There are many benefits to cloud migration. But the general advantage is applications and data can be hosted in the most effective computing environment possible. Cloud technology enables businesses to reduce costs and enhance performance and security. So, it is no wonder that the whole business world is quickly migrating to the cloud.
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Types of Cloud
The three primary types of cloud are:
- Public cloud, in which services are delivered by a third-party provider over the internet
- Private cloud, which is designed for internal use by a single organization
- Hybrid cloud, in which an organization uses both a public and private cloud
According to RightScale’s 2019 annual State of the Cloud Report, 91% of businesses used the public cloud, 72% of businesses used a private cloud, and 69% of enterprises used both options.
Types of Cloud Service
The three main types of cloud service are:
- Software as a Service (SaaS): These are applications that are accessible by clients via a web browser. Apps like Gmail and Google Drive, and websites like Squarespace and WiX are good examples of SaaS.
- Platform as a Service (PaaS): This is a platform for application testing and development.
- Infrastructure as a Service (IaaS): This consists of a wide range of computing services in a virtual environment, such as servers, networking, data storage, and virtualization.
Although other models are gaining more ground all the time, SaaS is still the most commonly used type of cloud service. According to IDG, 89% of companies use SaaS, whereas 61% use PaaS, and 20% use IaaS. Cisco predicts by 2021, SaaS will cater for 75% of all cloud workloads.
Due to the massive migration to SaaS, this type of cloud service brings in a tremendous amount of revenue. According to a prediction by Gartner, SaaS is set to bring in revenue of a whopping $113.1 billion in 2021. But IaaS is the fastest-growing cloud spending service. In 2019, it brought revenue of $39.5 billion.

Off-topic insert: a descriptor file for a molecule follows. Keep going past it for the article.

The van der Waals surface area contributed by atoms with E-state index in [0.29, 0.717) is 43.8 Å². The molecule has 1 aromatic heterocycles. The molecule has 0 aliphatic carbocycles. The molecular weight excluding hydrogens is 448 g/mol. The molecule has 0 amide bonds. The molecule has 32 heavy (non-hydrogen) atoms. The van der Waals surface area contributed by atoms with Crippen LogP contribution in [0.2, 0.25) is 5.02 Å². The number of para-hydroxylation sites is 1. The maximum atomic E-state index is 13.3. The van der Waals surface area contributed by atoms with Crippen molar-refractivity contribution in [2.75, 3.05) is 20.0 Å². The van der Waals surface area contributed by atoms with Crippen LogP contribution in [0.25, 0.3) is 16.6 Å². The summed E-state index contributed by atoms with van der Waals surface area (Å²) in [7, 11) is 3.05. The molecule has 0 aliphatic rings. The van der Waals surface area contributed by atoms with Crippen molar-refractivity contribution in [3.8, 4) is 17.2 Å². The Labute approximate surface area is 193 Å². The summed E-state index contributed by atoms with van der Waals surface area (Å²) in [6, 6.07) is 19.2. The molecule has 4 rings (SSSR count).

Transitioning to a cloud can be challenging if you do not have the right solutions to document, discover, and validate migration activities. Moreover, it is important you select a cloud service that is suitable for your business.
Why Enterprises Migrate to the Cloud
As enterprises have migrated to the cloud, they have realized that they need to have entire teams devoted to cloud services.
According to RightScale, 66% of enterprises currently have a cloud team or cloud center. And another 21% of enterprises plan on having one in the not too distant future. These cloud departments handle cloud costs, figure out which applications should run on which cloud, and set policies for cloud usage.
Enterprises know that it can take some time to become proficient in using cloud technology, though. According to Flexera, 68% of enterprises consider themselves at an intermediate or advanced level.
There are various reasons why enterprises have migrated to the cloud. But according to a survey by Datometry, the biggest reason of all is the cloud cuts costs. The study found the second biggest reason was the desire for new capabilities and features.
Why Small and Medium-sized Businesses Migrate to the Cloud
The challenges for small and medium-sized businesses that are migrating to the cloud are vastly different from the challenges that enterprises face. However, companies that have fewer than 1,000 employees are also more flexible and able to adapt to changes more easily.
And smaller businesses use managed cloud computing solutions that do not require in-house technical expertise and are not overly expensive. Here is a look at some of the primary reasons why small and medium-sized businesses are cloud migrating, according to Microsoft Office 365:
- 94% appreciate the security that comes with the cloud.
- 59% report a significant increase in productivity.
- 82% report reduced expenses, and 70% are reinvesting those savings back into their businesses.
Small and medium-sized businesses rely more on public clouds than enterprises, with 44% preferring single or multiple public clouds and 24% relying on a single public cloud.
Why Government Organizations Migrate to the Cloud
Government agencies around the world are also migrating to the cloud. According to Gartner, 50% of US government organizations are currently using the cloud.
That enables them to deliver services more efficiently and achieve savings on costs. Government organizations generally prefer using the private cloud, although there is a growing interest in spending on public infrastructure. Currently, between 20% and 60% of government agencies’ workload is handled in the cloud.
The majority of government agencies spend between $2 million and $3 million per year on cloud technology. According to Macquarie Government, 60% use an internal team to handle cloud migration, while the rest rely on an external service provider.
Note: This a guest post from Kevin E. Kline, Principal Program Manager at SentryOne, bestselling author of ‘SQL in a Nutshell’, Founder & President Emeritus, PASS.Org, Microsoft MVP since 2003. You can follow him on Twitter and LinkedIn. The author’s views are entirely his own and may not reflect the views of Ace Cloud Hosting.